Have pain in your back, leg, hip or anywhere and been told nothing is wrong with you?
Does the pain linger and the doctor provide no answers?
Are you tired of medications that mask the pain and make you feel dopey?
Well, then it’s time to call in the pain detective: your clinical massage therapist.
When massage therapists arrive at the scene of an injury or pain, we have plenty in common with detectives. We may not wear leather jackets and chase bad guys, but we do pack heat in our fingertips, keep all of our senses on alert for clues and suss out as many details from our most important witness: the client.
Clients are experts about their pain — where it hurts, how long it hurts, when it hurts — but they may not be able to connect the dots to find the cause. Or they may have been dealing with it for so long that they’ve shut it out just to keep going. As therapists, it’s our job to understand the pain’s history, so it won’t have a future.
Like our law-enforcement friends, we get the details on paper first. We ask clients to fill out a history-intake form. But often the real work starts as soon as you walk in the door. Your therapist will observe how you’re walking, how heavy that purse is slinging across your shoulder and just how long your head’s been bent over that phone, always looking for clues to the cause of your pain.
And then we ask questions, lots of em, looking for more clues to why you hurt. We often discover forgotten or seemingly unrelated events that could be causing your pain. Once the massage starts, our real detective work begins as our hands search for tight muscles that may be pinching a nerve or hidden trigger points causing referred pain in a distant spot. We pay attention to where you hurt and also search for the true culprit.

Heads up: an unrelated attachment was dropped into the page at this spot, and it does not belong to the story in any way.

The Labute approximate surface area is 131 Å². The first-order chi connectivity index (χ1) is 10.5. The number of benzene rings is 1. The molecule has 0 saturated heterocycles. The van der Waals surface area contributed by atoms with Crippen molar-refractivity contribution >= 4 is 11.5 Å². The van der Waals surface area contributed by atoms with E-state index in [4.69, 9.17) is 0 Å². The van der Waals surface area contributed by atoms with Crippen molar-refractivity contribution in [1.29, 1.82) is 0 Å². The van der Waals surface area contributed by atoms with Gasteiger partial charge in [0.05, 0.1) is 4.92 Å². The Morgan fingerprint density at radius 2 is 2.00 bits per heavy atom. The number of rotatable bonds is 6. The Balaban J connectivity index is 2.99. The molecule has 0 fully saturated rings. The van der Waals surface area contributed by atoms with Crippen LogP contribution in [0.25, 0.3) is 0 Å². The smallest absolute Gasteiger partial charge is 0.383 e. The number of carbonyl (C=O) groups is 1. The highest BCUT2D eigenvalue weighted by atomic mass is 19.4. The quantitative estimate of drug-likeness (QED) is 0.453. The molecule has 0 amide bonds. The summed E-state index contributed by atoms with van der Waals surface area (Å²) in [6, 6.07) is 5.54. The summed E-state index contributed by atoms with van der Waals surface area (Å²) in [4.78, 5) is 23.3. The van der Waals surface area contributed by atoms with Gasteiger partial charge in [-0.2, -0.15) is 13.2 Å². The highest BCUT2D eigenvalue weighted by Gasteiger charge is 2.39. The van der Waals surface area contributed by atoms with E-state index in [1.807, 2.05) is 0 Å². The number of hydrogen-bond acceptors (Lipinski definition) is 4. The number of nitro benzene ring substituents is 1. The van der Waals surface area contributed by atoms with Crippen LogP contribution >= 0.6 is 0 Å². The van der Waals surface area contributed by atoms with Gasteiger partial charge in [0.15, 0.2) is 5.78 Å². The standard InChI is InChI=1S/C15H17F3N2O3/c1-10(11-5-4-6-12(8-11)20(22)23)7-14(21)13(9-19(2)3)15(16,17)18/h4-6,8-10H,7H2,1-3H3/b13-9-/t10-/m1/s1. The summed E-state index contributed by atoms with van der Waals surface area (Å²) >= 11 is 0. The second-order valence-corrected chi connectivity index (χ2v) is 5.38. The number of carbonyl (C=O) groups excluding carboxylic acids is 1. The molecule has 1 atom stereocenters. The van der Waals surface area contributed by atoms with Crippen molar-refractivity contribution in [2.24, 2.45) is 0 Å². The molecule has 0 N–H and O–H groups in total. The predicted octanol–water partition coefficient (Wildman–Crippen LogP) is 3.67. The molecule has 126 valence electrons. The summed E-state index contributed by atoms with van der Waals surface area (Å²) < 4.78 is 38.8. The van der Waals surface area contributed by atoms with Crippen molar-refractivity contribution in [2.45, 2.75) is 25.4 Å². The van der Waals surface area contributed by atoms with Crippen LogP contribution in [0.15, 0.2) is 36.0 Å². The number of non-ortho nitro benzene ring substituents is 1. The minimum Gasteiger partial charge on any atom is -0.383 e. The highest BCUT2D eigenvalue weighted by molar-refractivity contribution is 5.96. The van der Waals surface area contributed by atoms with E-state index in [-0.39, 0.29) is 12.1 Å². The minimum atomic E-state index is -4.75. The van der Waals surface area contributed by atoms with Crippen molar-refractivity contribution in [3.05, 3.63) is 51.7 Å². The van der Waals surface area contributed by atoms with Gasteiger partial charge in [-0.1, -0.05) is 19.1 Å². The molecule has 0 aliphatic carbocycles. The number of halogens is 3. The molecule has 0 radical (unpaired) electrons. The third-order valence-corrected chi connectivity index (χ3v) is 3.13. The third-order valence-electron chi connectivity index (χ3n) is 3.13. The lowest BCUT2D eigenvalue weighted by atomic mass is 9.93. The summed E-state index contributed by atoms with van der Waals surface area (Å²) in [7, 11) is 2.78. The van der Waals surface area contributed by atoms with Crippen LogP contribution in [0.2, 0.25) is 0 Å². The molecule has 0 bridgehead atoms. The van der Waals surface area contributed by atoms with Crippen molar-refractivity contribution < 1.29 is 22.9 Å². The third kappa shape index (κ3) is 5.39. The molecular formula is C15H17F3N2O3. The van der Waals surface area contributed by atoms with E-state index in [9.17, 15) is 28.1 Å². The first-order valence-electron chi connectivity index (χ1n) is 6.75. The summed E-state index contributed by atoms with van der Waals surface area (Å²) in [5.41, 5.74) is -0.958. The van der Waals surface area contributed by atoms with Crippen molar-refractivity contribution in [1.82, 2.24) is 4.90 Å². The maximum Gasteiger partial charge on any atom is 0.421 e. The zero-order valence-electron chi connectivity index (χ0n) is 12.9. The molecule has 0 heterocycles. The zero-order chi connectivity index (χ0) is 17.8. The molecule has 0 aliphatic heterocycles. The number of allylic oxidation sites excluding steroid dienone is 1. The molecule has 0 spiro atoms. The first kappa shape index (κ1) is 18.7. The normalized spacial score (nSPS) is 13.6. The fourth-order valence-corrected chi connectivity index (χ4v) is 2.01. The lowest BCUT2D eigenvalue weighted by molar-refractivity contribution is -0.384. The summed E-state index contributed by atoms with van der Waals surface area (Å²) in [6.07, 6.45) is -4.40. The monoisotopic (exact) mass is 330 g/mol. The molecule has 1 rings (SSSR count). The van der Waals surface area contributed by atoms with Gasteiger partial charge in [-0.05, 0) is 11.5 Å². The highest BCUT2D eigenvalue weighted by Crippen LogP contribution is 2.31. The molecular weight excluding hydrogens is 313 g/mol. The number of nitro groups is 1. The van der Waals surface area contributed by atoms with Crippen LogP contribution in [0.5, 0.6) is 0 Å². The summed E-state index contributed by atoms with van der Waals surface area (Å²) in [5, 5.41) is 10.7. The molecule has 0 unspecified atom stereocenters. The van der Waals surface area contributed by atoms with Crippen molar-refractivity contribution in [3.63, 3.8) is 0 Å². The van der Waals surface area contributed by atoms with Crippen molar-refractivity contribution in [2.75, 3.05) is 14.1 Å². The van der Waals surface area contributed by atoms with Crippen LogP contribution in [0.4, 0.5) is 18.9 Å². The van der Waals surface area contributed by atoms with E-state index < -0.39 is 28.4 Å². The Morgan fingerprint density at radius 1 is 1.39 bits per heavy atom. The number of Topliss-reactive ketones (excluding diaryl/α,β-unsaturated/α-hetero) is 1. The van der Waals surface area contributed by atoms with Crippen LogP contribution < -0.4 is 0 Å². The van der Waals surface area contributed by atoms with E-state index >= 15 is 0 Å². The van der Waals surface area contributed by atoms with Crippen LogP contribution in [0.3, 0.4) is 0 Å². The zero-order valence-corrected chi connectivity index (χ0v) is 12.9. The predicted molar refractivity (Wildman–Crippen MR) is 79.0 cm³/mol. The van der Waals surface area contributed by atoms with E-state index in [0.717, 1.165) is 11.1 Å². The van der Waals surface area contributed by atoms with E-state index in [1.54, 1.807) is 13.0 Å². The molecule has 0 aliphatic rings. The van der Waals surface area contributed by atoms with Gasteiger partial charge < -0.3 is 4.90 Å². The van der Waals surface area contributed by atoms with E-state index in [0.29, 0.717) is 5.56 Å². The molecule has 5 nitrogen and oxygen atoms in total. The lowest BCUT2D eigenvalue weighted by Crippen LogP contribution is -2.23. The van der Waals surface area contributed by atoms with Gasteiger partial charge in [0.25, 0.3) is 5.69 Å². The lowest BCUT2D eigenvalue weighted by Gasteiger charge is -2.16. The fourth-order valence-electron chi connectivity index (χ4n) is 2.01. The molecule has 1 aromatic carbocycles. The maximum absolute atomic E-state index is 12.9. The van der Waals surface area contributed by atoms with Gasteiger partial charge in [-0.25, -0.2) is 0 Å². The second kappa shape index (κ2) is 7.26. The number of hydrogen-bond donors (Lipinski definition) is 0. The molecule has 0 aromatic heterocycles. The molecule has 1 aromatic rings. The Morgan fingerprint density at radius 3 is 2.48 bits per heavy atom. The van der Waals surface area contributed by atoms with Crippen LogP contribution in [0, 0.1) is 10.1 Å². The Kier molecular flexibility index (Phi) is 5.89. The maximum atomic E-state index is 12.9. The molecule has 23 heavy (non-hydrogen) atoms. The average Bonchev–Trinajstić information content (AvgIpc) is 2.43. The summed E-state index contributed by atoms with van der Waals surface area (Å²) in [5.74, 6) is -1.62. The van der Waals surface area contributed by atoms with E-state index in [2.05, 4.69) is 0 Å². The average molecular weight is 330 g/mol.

Here’s one case that shows how through solid detective work, therapeutic work and listening, a therapist provided answers and relief to a client.
Every Breath You Take
A client came in for relief from shoulder pain. Two years ago, she fell off her horse and broke some ribs. After the ribs healed, her back pain remained and her shoulder started to give her trouble.
My anatomical investigator immediately thought: thoracic trauma and strain led to back pain and eventually to the shoulder problem.. That’s a straightforward situation to address. But there was more.
As we worked the muscles of her rotator cuff, I noticed her breathing was quick and shallow. I suggested she breathe deeply to help the muscles release. Her response? “I can’t. I get an intense, painful spasm in my mid-back every time I try to take a deep breath. I can’t run because I can’t breathe.” Aha, new evidence.
When I examined the posterior thoracic muscles, even moderate glides on the erectors caused painful cramping in her mid-back. So, treating where it hurt was not going to help. Yes, that happens. And when it does, the therapist has to ask what else could cause severe pain in the mid back that made deep breaths impossible?
Diaphragm? Yes! There are trigger points in the diaphragm with a known pattern of referred pain in the mid back. When we found the trigger points she felt the familiar spasm and pain in her back. After a thorough diaphragm release we had deactivated the trigger points and she was able to breathe deeply without pain. At the follow up treatment a week later she reported she had been able to run comfortably all week. Breathing no longer caused her back to go into spasm.
Another mystery solved! Once the culprit, that nasty trigger point in the diaphragm, was uncovered and deactivated, she could breathe without pain again and she had more range of motion and less pain in her shoulder. Case closed.